# Electric field generated by a point charge moving at the speed of light As you see, this is the electric field generated by a point charge moving at constant speed v. I know that when $v$ -> 0, $E$ is just the Coloumb Law. But how do you interpret $E$ when $v$ -> $c$ ?

Can I just interpret it as the field of electromagnetic wave, because it moves at the speed of light? • @BMS The question given to me is very vague. I don't think I need to do the Taylor expansion, right? – Lawerance May 20 '14 at 5:58
• The homework question asks about a limit, whereas the title of the question refers to a charge moving at c. These are two different things. It's not possible for a charge to move at exactly c. All charged particles have mass, and massive particles can't move at c. – Ben Crowell Jul 24 '14 at 18:30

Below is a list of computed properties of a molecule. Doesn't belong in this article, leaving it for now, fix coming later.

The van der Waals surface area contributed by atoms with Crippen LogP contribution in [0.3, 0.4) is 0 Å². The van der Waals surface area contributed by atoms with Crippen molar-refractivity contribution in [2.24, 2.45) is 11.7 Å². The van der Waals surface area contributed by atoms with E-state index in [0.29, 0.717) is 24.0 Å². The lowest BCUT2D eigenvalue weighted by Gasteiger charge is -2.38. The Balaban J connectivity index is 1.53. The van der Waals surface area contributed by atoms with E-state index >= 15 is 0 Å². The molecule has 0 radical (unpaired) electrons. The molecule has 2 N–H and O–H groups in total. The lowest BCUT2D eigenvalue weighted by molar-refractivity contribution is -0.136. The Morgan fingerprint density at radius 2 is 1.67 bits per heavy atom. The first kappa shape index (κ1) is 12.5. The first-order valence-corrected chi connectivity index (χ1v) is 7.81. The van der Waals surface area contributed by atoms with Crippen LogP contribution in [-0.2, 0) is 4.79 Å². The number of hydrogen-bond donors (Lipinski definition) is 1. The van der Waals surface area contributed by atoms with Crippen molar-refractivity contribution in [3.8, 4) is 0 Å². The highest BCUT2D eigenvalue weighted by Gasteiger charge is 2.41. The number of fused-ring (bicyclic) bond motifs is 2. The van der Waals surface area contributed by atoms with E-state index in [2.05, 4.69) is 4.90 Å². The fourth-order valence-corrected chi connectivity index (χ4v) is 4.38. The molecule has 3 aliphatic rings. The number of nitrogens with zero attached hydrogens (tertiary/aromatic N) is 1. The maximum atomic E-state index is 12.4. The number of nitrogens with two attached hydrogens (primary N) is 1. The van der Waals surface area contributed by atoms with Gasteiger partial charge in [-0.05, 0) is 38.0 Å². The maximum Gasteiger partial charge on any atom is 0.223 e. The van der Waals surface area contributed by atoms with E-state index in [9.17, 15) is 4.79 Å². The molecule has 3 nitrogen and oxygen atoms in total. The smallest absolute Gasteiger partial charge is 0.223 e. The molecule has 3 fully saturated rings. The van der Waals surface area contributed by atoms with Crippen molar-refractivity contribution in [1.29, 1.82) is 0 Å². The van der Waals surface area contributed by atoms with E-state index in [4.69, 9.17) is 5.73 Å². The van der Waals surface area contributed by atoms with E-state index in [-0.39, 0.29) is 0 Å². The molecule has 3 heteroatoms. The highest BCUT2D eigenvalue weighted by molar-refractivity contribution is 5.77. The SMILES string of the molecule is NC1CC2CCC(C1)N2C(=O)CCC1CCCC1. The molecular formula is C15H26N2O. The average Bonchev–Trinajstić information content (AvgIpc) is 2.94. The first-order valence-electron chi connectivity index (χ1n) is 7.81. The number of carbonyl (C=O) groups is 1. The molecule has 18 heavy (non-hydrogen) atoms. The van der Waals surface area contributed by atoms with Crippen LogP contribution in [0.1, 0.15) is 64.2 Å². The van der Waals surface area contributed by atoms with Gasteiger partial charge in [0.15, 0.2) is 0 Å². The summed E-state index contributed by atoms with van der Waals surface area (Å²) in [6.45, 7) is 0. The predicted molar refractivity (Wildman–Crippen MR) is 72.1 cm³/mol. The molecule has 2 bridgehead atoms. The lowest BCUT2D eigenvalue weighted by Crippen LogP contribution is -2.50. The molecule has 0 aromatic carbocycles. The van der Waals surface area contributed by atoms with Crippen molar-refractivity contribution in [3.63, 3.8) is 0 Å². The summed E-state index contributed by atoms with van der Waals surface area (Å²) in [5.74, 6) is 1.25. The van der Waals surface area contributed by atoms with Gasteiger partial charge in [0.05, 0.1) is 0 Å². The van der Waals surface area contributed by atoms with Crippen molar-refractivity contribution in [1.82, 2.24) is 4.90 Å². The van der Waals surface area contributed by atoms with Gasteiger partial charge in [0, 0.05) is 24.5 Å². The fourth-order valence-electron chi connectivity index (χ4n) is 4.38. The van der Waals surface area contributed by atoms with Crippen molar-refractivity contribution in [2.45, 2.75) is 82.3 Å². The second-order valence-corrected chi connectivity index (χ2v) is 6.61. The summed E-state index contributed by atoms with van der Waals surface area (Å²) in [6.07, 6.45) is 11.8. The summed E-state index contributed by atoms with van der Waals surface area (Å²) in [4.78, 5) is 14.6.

• But it is easy to imagine e.g. a massless Dirac field with electric charge. – Robin Ekman Aug 28 '14 at 9:45

• When $v^2/c^2$ is small, the $\sin^2 \theta$ doesn't matter much, but when $v^2/c^2$ gets close to 1, the $\sin^2 \theta$ will become very important. You'll find that the field will be small ahead and behind of the particle and much larger along the sides, where $\sin^2 \theta$ is closer to 1. I'll leave the math to you, but the effect is that the fields get flattened in the plane perpendicular to the charge's travel. – krs013 May 20 '14 at 6:27
• I got your idea. Basically, because $\sin^2\theta$ is symmetric, we can just first consider 0-90 degrees. And the rest is just arguing the theta. But why this is somehow predicted as stated in the problem? Is it because of the contribution of retarded position of the charge? – Lawerance May 20 '14 at 7:33